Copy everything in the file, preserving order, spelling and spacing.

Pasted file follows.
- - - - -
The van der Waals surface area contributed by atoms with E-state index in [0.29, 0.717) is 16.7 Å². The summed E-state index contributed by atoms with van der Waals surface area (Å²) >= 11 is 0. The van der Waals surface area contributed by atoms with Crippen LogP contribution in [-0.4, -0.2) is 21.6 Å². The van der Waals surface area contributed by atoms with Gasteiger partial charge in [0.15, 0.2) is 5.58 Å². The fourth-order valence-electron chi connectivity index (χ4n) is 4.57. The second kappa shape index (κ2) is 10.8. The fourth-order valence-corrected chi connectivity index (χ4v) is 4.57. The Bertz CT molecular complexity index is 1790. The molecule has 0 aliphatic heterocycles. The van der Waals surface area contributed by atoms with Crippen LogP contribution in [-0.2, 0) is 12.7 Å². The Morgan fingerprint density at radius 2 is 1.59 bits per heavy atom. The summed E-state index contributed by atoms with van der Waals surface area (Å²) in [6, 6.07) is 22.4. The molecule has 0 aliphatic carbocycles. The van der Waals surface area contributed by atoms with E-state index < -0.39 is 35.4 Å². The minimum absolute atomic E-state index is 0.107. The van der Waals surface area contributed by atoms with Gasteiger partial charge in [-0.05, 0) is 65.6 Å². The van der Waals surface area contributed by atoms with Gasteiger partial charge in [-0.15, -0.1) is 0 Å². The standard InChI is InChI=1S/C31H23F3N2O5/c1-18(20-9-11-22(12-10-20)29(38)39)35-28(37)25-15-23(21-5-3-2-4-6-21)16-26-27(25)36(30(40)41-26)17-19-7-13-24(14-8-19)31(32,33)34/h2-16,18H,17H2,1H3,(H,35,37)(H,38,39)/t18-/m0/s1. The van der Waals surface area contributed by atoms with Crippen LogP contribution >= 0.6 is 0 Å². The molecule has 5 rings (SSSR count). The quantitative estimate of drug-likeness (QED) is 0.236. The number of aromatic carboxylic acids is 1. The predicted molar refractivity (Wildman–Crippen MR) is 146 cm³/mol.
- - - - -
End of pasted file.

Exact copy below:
The van der Waals surface area contributed by atoms with E-state index in [0.29, 0.717) is 16.7 Å². The summed E-state index contributed by atoms with van der Waals surface area (Å²) >= 11 is 0. The van der Waals surface area contributed by atoms with Crippen LogP contribution in [-0.4, -0.2) is 21.6 Å². The van der Waals surface area contributed by atoms with Gasteiger partial charge in [0.15, 0.2) is 5.58 Å². The fourth-order valence-electron chi connectivity index (χ4n) is 4.57. The second kappa shape index (κ2) is 10.8. The fourth-order valence-corrected chi connectivity index (χ4v) is 4.57. The Bertz CT molecular complexity index is 1790. The molecule has 0 aliphatic heterocycles. The van der Waals surface area contributed by atoms with Crippen LogP contribution in [-0.2, 0) is 12.7 Å². The Morgan fingerprint density at radius 2 is 1.59 bits per heavy atom. The summed E-state index contributed by atoms with van der Waals surface area (Å²) in [6, 6.07) is 22.4. The molecule has 0 aliphatic carbocycles. The van der Waals surface area contributed by atoms with E-state index < -0.39 is 35.4 Å². The minimum absolute atomic E-state index is 0.107. The van der Waals surface area contributed by atoms with Gasteiger partial charge in [-0.05, 0) is 65.6 Å². The van der Waals surface area contributed by atoms with Gasteiger partial charge in [-0.15, -0.1) is 0 Å². The standard InChI is InChI=1S/C31H23F3N2O5/c1-18(20-9-11-22(12-10-20)29(38)39)35-28(37)25-15-23(21-5-3-2-4-6-21)16-26-27(25)36(30(40)41-26)17-19-7-13-24(14-8-19)31(32,33)34/h2-16,18H,17H2,1H3,(H,35,37)(H,38,39)/t18-/m0/s1. The van der Waals surface area contributed by atoms with Crippen LogP contribution >= 0.6 is 0 Å². The molecule has 5 rings (SSSR count). The quantitative estimate of drug-likeness (QED) is 0.236. The number of aromatic carboxylic acids is 1. The predicted molar refractivity (Wildman–Crippen MR) is 146 cm³/mol.